Here are some of the top things to consider before making a choice.
- Price – You can find a low-cost wood lathe for as little as $200, and high-end lathes (like this Powermatic 1352001) cost several thousand dollars. But as with most things – with wood lathes you get what you pay for. An inexpensive lathe won’t hurt your wallet, but it will be short on features and significantly limit the types of projects you can turn. If you are just getting started turning wood you may get by with an entry-level lathe, but don’t expect it to meet all your needs or last for an extended time. If you are making a living from woodworking – or at least some decent side income – then it is probably worth investing in better tools.
- Brand – Often (but not always) brand names matter. Better brands get the reputation of being a better brand because they put out better quality products and have better support systems in case something goes wrong. Picking up a no-name generic wood lathe from China may be cheaper, but as the tools get more expensive it is nice to know there is a quality company backing up your tools.
- Size – We all wish our wood shop was huge, but that isn’t the reality for most woodworkers. In a perfect world you could have a dedicated lathe area in your shop, with dedicated cabinet and wall space for all your different chucks, blades, and bits. But if like most people space is at a premium, a benchtop lathe may be a much better choice. Being both lighter and more portable, benchtop wood lathes can be brought out when a project calls for turning, and then stored when other tools need the space. Either way, be sure to check overall the overall footprint of any wood lathe you are considering, to ensure you have enough room for it to operate and for you to work it safely.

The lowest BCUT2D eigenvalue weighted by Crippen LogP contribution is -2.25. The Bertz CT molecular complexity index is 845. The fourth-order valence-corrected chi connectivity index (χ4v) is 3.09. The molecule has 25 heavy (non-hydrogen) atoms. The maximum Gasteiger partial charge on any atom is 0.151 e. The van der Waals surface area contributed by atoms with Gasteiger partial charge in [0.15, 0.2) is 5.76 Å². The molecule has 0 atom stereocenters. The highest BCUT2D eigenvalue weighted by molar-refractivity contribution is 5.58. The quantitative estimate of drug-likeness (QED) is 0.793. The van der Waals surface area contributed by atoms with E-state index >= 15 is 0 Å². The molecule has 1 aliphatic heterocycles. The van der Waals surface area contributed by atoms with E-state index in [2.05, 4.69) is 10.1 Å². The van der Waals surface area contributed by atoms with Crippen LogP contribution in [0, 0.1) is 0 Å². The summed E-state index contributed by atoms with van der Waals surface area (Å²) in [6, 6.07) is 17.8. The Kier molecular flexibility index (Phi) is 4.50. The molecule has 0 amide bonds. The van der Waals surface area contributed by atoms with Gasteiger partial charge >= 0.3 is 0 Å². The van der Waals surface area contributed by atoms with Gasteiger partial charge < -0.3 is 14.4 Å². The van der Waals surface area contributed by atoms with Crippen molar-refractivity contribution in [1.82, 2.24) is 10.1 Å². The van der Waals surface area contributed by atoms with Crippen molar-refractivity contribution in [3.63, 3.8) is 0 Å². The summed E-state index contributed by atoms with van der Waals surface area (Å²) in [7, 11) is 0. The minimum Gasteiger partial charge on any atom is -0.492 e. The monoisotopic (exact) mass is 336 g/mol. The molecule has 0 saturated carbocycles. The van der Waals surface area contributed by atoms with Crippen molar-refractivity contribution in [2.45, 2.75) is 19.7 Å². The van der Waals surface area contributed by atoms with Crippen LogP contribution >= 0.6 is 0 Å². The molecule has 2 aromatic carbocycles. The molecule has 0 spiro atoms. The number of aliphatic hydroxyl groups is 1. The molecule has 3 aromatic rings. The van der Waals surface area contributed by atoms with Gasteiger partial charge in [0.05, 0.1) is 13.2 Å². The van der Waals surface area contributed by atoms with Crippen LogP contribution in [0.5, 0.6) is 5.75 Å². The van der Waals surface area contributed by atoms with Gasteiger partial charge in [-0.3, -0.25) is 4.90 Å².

- Projects – The type of projects you typically work on significantly impacts the kind of wood lathe you should pick. The first thing to consider is the max thickness of the wood you intend to turn. That answer will determine the swing over bed and the swing over tool rest base you need to consider. After that take note of the max length of wood you intend to turn. That number will tell you the range you need for distance between centers on your wood lathe, and will let you know if you need to think about adding an extension to your lathe.
- Speed – One of the wood turning rules of thumb is that if you multiply the lathe’s RPM by the thickness of the wood stock you should end up with a number somewhere in the range between 6000 to 9000. As an example – if you want to turn four inch stock, the speed must lie between 1500 RPM and 2250 RPM (4×1500=6000 and 4×2250=9000). But that rule of thumb is affected by the type of cut you plan to do. For rough cuts you would likely run the lathe slower than 1500 RPM, and for fine cuts you may turn it faster than 2250 RPM.
But overall, if you know the size of the wood stock you intend to turn, you can calculate the RPM range you want from your wood lathe.
Once you have all these parameters planned out, simply look for wood lathes that meet your criteria. As most of those items indicate – knowing the type of projects you plan to do will help you make a decision. If you are doing simple projects – like turning small bowls, a smaller lathe will do. If you’ve never turned a bowl on a wood lathe, here is a good YouTube video demonstrating how to do it:
More complicated projects may require more features from your lathe. You may have to do a little additional research to find all the info you need, but thankfully most manufacturers publish their spec sheets and user manuals online.